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Travel New England - Woodstock, Vermont

Woodstock is a charming town along US 4 in Central Vermont.  Less than an hour's drive from Lebanon, New Hampshire and Dartmouth College or the ski areas of Killington, the town is considered by some as "The Prettiest Small Town in America."  Woodstock is a blend of small shops, fine dining, inns, art galleries, rolling farmlands, and centuries old homesteads. 

The Woodstock 'Town Crier' Bulletin Board adds to the town's New England charm.
Woodstock's town square, known as "The Green",  is the centerpiece of the town.  From May through October, it is home to a weekly farmer's market.  Also, other events occur on The Green including an annual lobster dinner.  The Woodstock Village Green is also home to a New England legend of a vampire's heart being burned and ashes buried on the Green.  This and other legends throughout New England date to the New England Vampire Panic of the early 19th century.



Adding to its idealistic New England setting, Woodstock is also home to a covered bridge.  The Middle Covered Bridge which carries Mountain Avenue over the Ottaquechee River was built in 1969.  This rare "modern" town lattice covered bridge actually replaced an iron bridge which had stood since 1877.  The Middle Bridge has been a survivor of two damaging events.  The first event occurred in 1974 when arsonists set the bridge ablaze.  The damage took three years and a cost of $55,000 to repair.  More recently, the rains of Hurricane Irene damaged the Middle and other nearby bridges.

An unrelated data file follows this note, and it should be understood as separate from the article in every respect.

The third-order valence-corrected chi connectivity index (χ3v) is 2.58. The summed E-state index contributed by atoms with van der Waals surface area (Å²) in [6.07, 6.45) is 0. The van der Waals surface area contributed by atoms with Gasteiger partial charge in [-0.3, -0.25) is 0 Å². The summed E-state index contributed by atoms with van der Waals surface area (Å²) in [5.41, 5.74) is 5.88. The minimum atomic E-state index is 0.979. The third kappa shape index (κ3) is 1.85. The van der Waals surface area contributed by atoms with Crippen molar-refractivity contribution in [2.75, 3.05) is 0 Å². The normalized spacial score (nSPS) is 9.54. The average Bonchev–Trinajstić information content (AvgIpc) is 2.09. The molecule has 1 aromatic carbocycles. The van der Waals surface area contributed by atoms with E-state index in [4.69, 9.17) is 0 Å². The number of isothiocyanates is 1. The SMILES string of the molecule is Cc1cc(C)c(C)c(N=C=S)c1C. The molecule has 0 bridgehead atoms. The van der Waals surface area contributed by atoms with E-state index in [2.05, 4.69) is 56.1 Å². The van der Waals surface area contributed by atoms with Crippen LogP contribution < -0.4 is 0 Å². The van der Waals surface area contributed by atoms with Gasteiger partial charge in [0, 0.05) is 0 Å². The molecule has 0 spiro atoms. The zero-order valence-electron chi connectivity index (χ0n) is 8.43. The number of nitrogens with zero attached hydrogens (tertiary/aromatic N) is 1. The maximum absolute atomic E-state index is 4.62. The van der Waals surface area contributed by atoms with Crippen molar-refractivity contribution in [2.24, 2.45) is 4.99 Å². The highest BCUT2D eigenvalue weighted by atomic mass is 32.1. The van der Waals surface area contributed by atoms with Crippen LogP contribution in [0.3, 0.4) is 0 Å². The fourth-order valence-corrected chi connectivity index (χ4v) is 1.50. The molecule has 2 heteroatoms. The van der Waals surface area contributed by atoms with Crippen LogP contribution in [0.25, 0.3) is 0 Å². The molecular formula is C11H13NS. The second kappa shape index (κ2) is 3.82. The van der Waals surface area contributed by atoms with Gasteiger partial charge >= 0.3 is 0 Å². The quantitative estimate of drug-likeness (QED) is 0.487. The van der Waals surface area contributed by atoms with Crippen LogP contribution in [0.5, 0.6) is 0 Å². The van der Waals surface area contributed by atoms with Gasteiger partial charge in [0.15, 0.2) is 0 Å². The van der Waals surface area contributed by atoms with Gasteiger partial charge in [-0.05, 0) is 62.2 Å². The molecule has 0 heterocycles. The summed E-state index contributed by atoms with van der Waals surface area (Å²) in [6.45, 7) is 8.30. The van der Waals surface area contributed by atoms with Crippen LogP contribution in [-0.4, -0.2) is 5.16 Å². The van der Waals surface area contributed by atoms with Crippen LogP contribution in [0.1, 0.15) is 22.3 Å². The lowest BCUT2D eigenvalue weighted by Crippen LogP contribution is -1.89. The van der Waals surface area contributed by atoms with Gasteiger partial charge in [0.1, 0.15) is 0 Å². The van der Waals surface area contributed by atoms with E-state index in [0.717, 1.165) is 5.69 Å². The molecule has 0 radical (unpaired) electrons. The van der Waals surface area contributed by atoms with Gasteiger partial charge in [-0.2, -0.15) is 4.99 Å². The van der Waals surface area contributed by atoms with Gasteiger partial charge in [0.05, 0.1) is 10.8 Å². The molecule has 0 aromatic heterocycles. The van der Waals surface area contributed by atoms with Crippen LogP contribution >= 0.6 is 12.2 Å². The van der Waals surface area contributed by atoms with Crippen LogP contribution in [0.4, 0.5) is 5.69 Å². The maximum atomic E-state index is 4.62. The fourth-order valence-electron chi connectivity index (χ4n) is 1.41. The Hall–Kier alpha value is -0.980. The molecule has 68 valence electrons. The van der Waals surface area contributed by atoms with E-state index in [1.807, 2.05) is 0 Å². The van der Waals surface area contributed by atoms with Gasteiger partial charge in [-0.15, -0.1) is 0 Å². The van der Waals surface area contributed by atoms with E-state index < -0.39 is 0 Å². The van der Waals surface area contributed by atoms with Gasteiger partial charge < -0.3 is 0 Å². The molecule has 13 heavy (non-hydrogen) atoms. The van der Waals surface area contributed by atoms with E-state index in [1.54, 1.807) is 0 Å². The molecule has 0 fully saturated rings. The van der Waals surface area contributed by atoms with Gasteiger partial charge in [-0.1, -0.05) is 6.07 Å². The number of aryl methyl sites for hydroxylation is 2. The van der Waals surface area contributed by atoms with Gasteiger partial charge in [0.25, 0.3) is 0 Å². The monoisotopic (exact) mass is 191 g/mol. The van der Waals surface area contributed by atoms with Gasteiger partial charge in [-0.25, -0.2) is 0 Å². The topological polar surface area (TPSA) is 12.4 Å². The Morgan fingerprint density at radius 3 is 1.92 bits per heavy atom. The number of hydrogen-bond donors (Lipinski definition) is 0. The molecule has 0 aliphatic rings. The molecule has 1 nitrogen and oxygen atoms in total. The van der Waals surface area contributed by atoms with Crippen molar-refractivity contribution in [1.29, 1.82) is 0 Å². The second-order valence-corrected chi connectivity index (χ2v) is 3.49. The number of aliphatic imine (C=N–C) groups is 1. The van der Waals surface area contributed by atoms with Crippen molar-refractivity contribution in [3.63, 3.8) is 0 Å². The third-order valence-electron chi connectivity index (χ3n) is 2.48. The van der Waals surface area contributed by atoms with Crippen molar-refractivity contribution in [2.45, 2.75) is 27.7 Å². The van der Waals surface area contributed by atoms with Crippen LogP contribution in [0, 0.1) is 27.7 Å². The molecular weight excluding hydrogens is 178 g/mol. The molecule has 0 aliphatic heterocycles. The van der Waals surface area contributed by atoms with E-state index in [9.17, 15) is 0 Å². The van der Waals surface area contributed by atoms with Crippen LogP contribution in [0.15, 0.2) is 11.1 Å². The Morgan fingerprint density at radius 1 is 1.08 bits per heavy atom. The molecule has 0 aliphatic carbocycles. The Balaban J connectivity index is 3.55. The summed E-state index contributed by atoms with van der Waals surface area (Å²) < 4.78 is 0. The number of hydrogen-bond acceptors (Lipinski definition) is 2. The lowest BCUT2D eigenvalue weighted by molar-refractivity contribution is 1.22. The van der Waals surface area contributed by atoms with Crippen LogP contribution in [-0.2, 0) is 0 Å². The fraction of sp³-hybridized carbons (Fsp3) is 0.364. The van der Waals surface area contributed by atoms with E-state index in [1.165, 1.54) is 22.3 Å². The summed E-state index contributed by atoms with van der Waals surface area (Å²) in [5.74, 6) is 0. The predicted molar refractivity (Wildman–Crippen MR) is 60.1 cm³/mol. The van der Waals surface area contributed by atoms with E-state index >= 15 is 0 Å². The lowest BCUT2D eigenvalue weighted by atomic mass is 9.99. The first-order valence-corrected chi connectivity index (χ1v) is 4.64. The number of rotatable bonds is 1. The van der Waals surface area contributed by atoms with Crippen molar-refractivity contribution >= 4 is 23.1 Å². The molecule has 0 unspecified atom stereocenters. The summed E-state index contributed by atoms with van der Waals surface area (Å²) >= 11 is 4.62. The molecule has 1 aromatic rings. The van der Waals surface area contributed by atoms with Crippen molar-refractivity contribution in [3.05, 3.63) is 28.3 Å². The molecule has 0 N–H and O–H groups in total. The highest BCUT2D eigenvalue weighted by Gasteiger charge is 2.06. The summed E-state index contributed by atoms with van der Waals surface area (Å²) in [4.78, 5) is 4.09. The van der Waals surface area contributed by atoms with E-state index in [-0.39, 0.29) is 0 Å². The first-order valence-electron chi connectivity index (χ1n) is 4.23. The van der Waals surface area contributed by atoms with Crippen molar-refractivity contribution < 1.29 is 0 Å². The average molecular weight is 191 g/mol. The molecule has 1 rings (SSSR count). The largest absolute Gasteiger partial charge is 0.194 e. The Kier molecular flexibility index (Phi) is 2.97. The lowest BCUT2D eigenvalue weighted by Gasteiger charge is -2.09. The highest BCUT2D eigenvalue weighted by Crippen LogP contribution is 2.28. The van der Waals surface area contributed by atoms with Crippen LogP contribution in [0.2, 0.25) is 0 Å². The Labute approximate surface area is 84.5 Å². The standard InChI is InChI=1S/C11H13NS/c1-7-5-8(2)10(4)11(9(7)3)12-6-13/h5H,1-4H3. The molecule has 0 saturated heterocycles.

One of the interesting features of the Middle Bridge is the incorporated covered sidewalk that allows for spectacular views of the Ottaquechee River.  In addition, something I found interesting is that both portals of the bridge are in different stains.  The north portal is painted white; while the south portal consists of a more natural stain.


The town of around 3,000 people dates back to prior to the Revolutionary War.  Chartered in 1761, Woodstock has transitioned from rural farming community to an early manufacturing town to the  tourist destination that it is today.  

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